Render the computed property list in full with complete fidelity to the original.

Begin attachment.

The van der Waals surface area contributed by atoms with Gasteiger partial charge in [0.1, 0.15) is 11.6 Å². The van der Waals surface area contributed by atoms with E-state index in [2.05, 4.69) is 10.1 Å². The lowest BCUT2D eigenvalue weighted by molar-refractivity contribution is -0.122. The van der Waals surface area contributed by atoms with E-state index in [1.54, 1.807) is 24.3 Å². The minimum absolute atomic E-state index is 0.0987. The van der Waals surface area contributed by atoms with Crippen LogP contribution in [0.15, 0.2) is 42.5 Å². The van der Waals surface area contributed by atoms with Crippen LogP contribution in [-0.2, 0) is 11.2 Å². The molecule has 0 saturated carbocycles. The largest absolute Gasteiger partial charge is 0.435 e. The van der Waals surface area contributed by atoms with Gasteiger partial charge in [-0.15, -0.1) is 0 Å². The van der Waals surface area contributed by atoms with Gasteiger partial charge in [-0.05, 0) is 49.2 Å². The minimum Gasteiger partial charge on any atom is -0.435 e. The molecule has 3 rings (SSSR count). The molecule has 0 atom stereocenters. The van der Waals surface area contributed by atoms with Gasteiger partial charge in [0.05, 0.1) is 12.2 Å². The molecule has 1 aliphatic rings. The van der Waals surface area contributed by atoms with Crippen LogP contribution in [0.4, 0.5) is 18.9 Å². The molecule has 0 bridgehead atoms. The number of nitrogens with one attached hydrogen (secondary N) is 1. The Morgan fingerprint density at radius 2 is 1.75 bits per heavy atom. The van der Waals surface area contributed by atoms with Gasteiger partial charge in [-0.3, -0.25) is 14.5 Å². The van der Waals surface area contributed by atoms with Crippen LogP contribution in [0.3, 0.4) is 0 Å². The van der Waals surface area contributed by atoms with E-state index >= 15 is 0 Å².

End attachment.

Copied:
The van der Waals surface area contributed by atoms with Gasteiger partial charge in [0.1, 0.15) is 11.6 Å². The van der Waals surface area contributed by atoms with E-state index in [2.05, 4.69) is 10.1 Å². The lowest BCUT2D eigenvalue weighted by molar-refractivity contribution is -0.122. The van der Waals surface area contributed by atoms with E-state index in [1.54, 1.807) is 24.3 Å². The minimum absolute atomic E-state index is 0.0987. The van der Waals surface area contributed by atoms with Crippen LogP contribution in [0.15, 0.2) is 42.5 Å². The van der Waals surface area contributed by atoms with Crippen LogP contribution in [-0.2, 0) is 11.2 Å². The molecule has 0 saturated carbocycles. The largest absolute Gasteiger partial charge is 0.435 e. The van der Waals surface area contributed by atoms with Gasteiger partial charge in [-0.15, -0.1) is 0 Å². The van der Waals surface area contributed by atoms with Gasteiger partial charge in [-0.05, 0) is 49.2 Å². The minimum Gasteiger partial charge on any atom is -0.435 e. The molecule has 3 rings (SSSR count). The molecule has 0 atom stereocenters. The van der Waals surface area contributed by atoms with Gasteiger partial charge in [0.05, 0.1) is 12.2 Å². The molecule has 1 aliphatic rings. The van der Waals surface area contributed by atoms with Crippen LogP contribution in [0.4, 0.5) is 18.9 Å². The molecule has 0 bridgehead atoms. The number of nitrogens with one attached hydrogen (secondary N) is 1. The Morgan fingerprint density at radius 2 is 1.75 bits per heavy atom. The van der Waals surface area contributed by atoms with Gasteiger partial charge in [-0.3, -0.25) is 14.5 Å². The van der Waals surface area contributed by atoms with Crippen LogP contribution in [0.3, 0.4) is 0 Å². The van der Waals surface area contributed by atoms with E-state index >= 15 is 0 Å².